Communism heralded a new era of repression. There were mysterious disappearances in the middle of the night – people taken away and never heard from again. My husband’s grandfather – a schoolteacher – was one of the lucky ones. He was arrested for giving shelter to a man who had come under suspicion; a colleague at work found out about it and reported him. Opa was imprisoned in Moscow for weeks and my husband’s family had no way of knowing if he was dead or alive. Opa was eventually released, but he was never allowed to teach again. He had to work, instead, as a janitor.
There were many victims who were unwillingly (and unjustly) caught up in events beyond their control. Even so, nothing could have prepared me for the heroic story of the Jesuit priest, Fr. Walter Ciszek. Although he knew about the dangers that might lie ahead, he courageously and willingly obeyed God’s call to go to Russia as a missionary. Falsely imprisoned as an American spy, he spent 23 years in Siberian prison camps. He said Mass in secret, always fearing for his life; he heard the confessions of even those who could have betrayed him; and he gave spiritual help to many who would have had a lot to gain had they exposed him. He shared the life and sufferings of his fellow prisoners, and in doing so he gave them light, hope, strength, and courage.
Fr. Ciszek’s story, which began in 1939, came to an end in 1963 when two Russian agents were sent back to the Soviet Union in exchange for two Americans: a 24-year-old American Fulbright student who had been arrested for spying two years previously, and a gray-haired man in his fifties – Fr. Walter Ciszek. To say that Fr. Ciszek’s return was a surprise would be an understatement. The Jesuits had long given up hope that he was still alive and had sent out an official death notice 16 years earlier – in 1947. Fr. Ciszek’s incredible story – his extraordinary faith in the face of unbelievable hardships and his unwavering commitment to his priestly vows and vocation – will both astound and inspire you.
Blood Brothers – Elias Chacour, with David Hazard (Autobiography)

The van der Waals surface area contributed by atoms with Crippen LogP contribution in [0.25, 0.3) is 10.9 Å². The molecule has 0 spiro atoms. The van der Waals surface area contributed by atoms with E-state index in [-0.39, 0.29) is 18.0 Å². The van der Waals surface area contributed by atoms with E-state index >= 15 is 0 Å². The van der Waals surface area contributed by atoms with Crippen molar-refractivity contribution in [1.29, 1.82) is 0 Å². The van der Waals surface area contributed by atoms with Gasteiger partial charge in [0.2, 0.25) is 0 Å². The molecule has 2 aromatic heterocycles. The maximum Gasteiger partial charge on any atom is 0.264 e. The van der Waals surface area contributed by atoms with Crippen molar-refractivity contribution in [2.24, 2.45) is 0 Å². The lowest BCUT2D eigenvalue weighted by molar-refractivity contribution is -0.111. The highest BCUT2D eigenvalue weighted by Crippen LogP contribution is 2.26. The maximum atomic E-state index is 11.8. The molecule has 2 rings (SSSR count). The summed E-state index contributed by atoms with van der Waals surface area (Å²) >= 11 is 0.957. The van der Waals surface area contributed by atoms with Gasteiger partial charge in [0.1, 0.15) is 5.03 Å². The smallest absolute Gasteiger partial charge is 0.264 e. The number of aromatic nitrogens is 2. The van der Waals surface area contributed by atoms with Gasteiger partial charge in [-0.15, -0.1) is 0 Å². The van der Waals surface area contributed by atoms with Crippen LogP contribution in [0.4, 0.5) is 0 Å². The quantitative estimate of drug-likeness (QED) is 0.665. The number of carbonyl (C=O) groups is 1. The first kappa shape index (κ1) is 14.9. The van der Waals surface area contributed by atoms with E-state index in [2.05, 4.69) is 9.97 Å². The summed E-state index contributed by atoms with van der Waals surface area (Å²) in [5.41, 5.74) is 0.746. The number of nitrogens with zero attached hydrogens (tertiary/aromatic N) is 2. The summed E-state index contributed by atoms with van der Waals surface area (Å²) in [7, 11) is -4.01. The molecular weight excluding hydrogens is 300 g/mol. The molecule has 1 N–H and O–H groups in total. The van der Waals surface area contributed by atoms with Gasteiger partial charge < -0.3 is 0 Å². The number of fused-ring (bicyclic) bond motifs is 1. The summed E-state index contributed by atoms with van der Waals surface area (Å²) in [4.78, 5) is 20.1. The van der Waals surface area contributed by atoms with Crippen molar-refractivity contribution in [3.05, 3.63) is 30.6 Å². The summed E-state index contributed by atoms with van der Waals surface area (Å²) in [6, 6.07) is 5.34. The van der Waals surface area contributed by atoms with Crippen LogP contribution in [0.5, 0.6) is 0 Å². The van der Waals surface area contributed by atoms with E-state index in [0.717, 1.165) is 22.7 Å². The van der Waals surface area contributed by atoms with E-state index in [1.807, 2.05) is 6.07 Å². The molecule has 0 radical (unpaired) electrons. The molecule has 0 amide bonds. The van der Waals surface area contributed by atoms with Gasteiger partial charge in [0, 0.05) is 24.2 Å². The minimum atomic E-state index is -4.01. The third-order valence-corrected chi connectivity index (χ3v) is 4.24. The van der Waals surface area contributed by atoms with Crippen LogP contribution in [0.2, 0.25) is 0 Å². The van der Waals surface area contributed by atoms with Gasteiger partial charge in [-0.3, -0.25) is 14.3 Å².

It can be difficult to understand the complexities of the ongoing struggles between the State of Israel and Palestine. This personal account by Archbishop Elias Chacour, winner of the Niwano Peace Award and a three-time Nobel Peace Prize nominee (1986, 1989, and 1994), opened up a whole new perspective for me.
I first read Blood Brothers shortly before leaving on pilgrimage to the Holy Land in 2008. I was astounded to discover how many of my perceptions of the Middle East had been shaped by media reports. His story forced me to re-examine many of my previously held (and unquestioned) beliefs.
Chacour describes himself as a “Palestinian-Arab-Christian-Israeli,” and his story is as compelling as it is thought provoking. Elias (who was born in in 1939) was just a young boy living in a small Palestinian village in Galilee when Jewish soldiers and refugees first began arriving in Palestine after the end of World War II (in 1948). Although the villagers initially welcomed the soldiers, treating them as honoured guests, they soon found themselves forced out of their houses – refugees in a land they had once called home. As we all know, there were those who responded with hatred and violence, but Archbishop Chacour chose a different path.
Chacour’s message is at once unexpected and inspiring. As he discussed his story with author, David Hazard, the question at the forefront of his mind was this: “Can you help me to say that the persecution and sterotyping of Jews is as much an insult to God as the persecution of Palestinians? I wish to disarm my Jewish brother so he can read in my eyes the words, ‘I love you.’ I have beautiful dreams for Palestinian and Jewish children together.”6
Archbishop Chacour has been an untiring advocate for peace and justice throughout the Middle East. It is, perhaps, telling that in 2001 he was proclaimed Man of the Year – in Israel. His is a story that reveals a side of the conflict that has often been ignored; it is a story that needs to be told.
- Sharon van der Sloot
1 Meera Senthilingam, “Taken from their families: the dark history of Hawaii’s leprosy colony,” CNN, 9 September 2015; available from http://www.cnn.com/2015/09/09/health/leprosy-kalaupapa-hawaii/; Internet; accessed 2 May 2016.
2 Bootie Cosgrove-Mather, “Last Days of a Leper Colony,” CBS News, March 22, 2003; available from http://www.cbsnews.com/news/last-days-of-a-leper-colony/; Internet; accessed 2 May 2016. There are, however, 3 churches.
3 Catherine Cluett, “Kalaupapa Barge Day,” The Molokai Dispatch [online newspaper], July 17, 2013; available from https://themolokaidispatch.com/kalaupapa-barge-day/; Internet; accessed 2 May 2016. Cargo planes bring in fresh produce 3 to 4 times a week; the settlement’s gas is rationed at 7 gallons per person per week.
4 As of May, 2015, 16 patients between the ages of 73 and 92 were still living at the colony; 6 still live sequestered. From Alia Wong, “When the Last Patient Dies,” The Atlantic; available from http://www.theatlantic.com/health/archive/2015/05/when-the-last-patient-dies/394163/; Internet; accessed 29 April 2016.
5 “In Their Own Words,” Kalaupapa National Park Service; available from https://www.nps.gov/kala/learn/historyculture/words.htm; Internet; accessed 2 May 2016.
6 Elias Chacour, with David Hazard, Blood Brothers (Grand Rapids, Michigan: Chosen Books, 1984, 2003; fifth printing, 2007), 15.